The ownership of 48 houses, estimated to cost millions of dollars, in an upmarket estate in Zambia's capital, Lusaka, has captivated the local media, along with many Zambians.
Two weeks ago the Anti-Corruption Commission (ACC) announced that it was investigating an official in the ministry of finance as a possible owner of the houses located in an area called Chalala.
But later ACC acting Director General Rosemary Nkonde Khuzwayo told the national broadcaster her institution had stopped investigating the matter because no-one had declared ownership of the houses.
She said the person in whose name the houses were registered had disowned them.
As a result, Ms Khuzwayo said the matter could not go to court.
Tenants occupying the flats have since been told to start paying their rent to the ACC, she added.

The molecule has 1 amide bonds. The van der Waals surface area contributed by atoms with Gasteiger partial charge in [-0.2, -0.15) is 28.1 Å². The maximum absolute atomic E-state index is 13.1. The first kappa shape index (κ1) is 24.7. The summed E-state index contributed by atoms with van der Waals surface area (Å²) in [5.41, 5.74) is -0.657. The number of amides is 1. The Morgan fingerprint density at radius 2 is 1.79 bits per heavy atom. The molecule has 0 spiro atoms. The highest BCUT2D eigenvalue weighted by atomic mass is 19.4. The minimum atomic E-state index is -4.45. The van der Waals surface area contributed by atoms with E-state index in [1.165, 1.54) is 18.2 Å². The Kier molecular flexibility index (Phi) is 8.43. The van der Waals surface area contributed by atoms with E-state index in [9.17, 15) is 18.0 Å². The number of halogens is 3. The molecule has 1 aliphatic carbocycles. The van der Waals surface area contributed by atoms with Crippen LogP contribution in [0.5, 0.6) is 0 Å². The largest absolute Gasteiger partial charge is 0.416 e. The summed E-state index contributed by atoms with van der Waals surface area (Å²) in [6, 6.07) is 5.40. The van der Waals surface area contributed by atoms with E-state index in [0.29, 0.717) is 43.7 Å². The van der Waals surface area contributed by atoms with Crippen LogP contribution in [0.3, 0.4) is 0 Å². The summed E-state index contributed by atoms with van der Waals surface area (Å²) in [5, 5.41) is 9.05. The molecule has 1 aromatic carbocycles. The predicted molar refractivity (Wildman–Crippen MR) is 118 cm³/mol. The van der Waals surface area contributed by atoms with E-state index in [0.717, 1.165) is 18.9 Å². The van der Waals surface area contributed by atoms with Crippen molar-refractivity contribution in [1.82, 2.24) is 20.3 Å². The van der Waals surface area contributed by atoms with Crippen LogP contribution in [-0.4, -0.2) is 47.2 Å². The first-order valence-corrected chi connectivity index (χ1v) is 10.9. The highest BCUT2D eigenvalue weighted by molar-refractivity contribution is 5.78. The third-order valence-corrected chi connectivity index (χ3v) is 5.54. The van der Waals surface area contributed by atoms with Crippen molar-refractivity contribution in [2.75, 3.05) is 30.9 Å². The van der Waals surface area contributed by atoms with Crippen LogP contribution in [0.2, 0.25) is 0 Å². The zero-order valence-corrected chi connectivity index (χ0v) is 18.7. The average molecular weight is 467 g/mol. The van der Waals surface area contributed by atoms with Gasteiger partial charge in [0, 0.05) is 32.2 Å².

But then on Thursday, Home Affairs Minister Stephen Kampyongo told journalists that President Edgar Lungu had issued instructions to him that the matter be investigated further and taken to court.
“The desire is to see the matter resolved in the courts of law. The ones behind the properties should be found and clear themselves in court,” said Mr Kampyongo.
Former Attorney General Musa Mwenye says the matter is the most bizarre criminal investigation in recent years.
“It is intriguing because 48 properties, if all occupied by an average family of three, translates to a community of at least 144 people who had, until recently, a landlord…it appears all those people cannot identify this mysterious owner. And an investigation has been closed conclusively, we are told,” he wondered.
“If not intrigued, I am at least curious to hear more from the Anti-Corruption Commission on how this clever individual has outsmarted our law enforcement officers in the most magical ways. For now, we give them the benefit of doubt.”